Priya Shukla

Shellfish Aquaculture in a Changing Ocean

 

Media Appearances


 
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SCHOLARS STRATEGY NETWORK | "SCHOLAR SPOTLIGHT"

A few of my science communication efforts were highlighted in a Scholars Strategy Network “Scholar Spotlight” feature.


Ecological Society of America Student Section | "Science in Progress Podcast"

I was invited on the Science in Progress podcast to discuss my experience applying to graduate school while serving as the BOAR Lab Manager and how I hope to channel lessons learned as a technician into my graduate school experience.


Times Standard | "Humboldt Bay hosts ‘Burke-o-Lator’ to measure effects of ocean acidification on shellfish, eelgrass"

I was featured in an article about a new instrument (the "Burke-O-Lator") that was installed at the Hog Island Oyster Company in Humboldt Bay, California to measure seawater chemistry in real time.


Ecological Society of American Communication & Engagement | "#MyScicomm"

"Priya Shukla on sharing the stories of marginalized scientists" - I was featured in this ESA series to discuss my blog, The Prosaic Mosaic, which is one of my efforts to normalize diversity in science.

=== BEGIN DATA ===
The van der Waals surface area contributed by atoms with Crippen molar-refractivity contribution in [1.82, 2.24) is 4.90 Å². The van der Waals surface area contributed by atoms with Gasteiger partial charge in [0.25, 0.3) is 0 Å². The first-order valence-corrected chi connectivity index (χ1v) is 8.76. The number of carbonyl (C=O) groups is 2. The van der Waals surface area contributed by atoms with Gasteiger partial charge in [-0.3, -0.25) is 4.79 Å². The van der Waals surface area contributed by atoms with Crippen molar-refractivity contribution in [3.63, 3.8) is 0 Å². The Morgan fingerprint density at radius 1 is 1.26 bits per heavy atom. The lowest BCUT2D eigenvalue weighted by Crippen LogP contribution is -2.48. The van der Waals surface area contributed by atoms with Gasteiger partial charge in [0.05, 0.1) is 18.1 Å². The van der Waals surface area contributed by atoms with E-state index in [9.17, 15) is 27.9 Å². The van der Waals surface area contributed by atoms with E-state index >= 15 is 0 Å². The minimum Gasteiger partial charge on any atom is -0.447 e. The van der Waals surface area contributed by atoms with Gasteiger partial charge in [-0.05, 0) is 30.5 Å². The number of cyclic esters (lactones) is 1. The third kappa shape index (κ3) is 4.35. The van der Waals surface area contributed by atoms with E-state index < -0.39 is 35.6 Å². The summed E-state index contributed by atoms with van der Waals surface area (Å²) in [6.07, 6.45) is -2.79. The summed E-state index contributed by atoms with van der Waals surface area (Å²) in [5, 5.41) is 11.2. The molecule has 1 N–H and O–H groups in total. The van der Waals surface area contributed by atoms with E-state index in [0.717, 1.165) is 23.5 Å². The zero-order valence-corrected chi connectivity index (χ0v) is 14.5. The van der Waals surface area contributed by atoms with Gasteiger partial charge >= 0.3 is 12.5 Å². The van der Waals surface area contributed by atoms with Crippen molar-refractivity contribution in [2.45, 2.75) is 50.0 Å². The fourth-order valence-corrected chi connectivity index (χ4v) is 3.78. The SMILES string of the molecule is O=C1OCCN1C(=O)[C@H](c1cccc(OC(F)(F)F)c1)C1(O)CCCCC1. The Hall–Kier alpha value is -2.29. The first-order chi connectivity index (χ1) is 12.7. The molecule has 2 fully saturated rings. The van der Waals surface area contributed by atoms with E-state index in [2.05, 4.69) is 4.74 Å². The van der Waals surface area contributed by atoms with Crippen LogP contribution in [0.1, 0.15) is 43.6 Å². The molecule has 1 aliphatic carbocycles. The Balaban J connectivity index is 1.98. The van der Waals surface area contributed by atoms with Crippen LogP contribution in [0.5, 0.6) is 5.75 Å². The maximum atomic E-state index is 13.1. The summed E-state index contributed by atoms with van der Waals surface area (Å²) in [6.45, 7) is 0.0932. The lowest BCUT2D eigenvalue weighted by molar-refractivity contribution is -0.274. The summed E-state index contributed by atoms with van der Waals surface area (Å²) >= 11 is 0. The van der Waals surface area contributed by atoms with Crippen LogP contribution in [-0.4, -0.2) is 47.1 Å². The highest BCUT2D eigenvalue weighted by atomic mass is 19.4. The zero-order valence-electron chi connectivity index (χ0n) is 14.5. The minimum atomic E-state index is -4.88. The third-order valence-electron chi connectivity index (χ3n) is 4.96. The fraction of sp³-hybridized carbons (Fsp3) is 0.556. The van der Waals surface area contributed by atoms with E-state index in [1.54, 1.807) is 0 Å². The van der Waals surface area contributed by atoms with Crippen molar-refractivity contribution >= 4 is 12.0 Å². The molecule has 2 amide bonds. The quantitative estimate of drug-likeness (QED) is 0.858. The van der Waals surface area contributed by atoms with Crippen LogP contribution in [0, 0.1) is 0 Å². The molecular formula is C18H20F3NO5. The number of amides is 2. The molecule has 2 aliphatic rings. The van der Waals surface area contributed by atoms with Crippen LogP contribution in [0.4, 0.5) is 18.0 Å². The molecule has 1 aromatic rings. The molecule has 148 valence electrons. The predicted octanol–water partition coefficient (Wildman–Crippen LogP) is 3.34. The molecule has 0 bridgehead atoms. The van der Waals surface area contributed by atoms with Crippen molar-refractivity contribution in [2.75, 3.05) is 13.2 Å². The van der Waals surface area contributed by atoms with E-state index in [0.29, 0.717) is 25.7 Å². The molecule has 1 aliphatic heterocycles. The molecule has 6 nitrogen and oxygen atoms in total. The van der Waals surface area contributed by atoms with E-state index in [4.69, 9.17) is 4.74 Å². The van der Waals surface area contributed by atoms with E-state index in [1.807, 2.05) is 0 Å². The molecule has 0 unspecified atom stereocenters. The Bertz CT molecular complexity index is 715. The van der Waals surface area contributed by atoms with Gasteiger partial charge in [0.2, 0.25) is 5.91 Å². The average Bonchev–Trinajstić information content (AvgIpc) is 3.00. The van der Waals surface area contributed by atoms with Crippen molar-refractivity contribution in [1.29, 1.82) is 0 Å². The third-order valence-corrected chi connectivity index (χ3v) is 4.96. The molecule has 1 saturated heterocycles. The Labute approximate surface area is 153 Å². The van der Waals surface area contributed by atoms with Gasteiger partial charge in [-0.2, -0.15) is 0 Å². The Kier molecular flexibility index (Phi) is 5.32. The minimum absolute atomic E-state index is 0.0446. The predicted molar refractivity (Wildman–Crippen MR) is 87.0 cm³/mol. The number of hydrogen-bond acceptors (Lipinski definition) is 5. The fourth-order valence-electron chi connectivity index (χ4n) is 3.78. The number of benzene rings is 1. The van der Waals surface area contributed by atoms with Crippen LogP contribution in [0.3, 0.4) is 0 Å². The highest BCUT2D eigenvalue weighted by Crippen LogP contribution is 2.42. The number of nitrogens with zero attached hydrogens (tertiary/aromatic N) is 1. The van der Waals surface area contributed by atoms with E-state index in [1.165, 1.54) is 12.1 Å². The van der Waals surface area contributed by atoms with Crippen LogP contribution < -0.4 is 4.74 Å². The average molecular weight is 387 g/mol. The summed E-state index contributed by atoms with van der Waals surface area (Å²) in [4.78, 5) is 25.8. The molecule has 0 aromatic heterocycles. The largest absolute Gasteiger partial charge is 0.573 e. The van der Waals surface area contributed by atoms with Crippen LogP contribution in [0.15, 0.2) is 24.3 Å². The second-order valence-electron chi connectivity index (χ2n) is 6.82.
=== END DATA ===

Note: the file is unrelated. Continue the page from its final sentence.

500 Women scientists | "Meet A Scientist"

"Science is a Public Good" - I was spotlighted by 500 Women Scientists to discuss my perspective that science should be seen as a public commodity and the role for scientists as public scholars.


New York Times | "Meet 3 Scientists Ready to March"

In advance of the 2017 March for Science, I participated in a New York Times 360 video triptych of early-career female scientists discussing their reasons for entering science and participating in the March.


Splinter News | "Here are the voices of women who couldn't strike"

I was featured in a Splinter News article about the "Day Without A Woman Protest" on March 8, 2017 discussing why I was unable to strike and the privilege that comes with such a protest.


Femmes of STEM Podcast | "How Dare a Woman"

I was invited on the Femmes of STEM podcast, to discuss the work of Rachel Carson, the injustices she faced as a female scientist and public scholar, and the parallels between her battles with corporate science in the 1960s and ours today.


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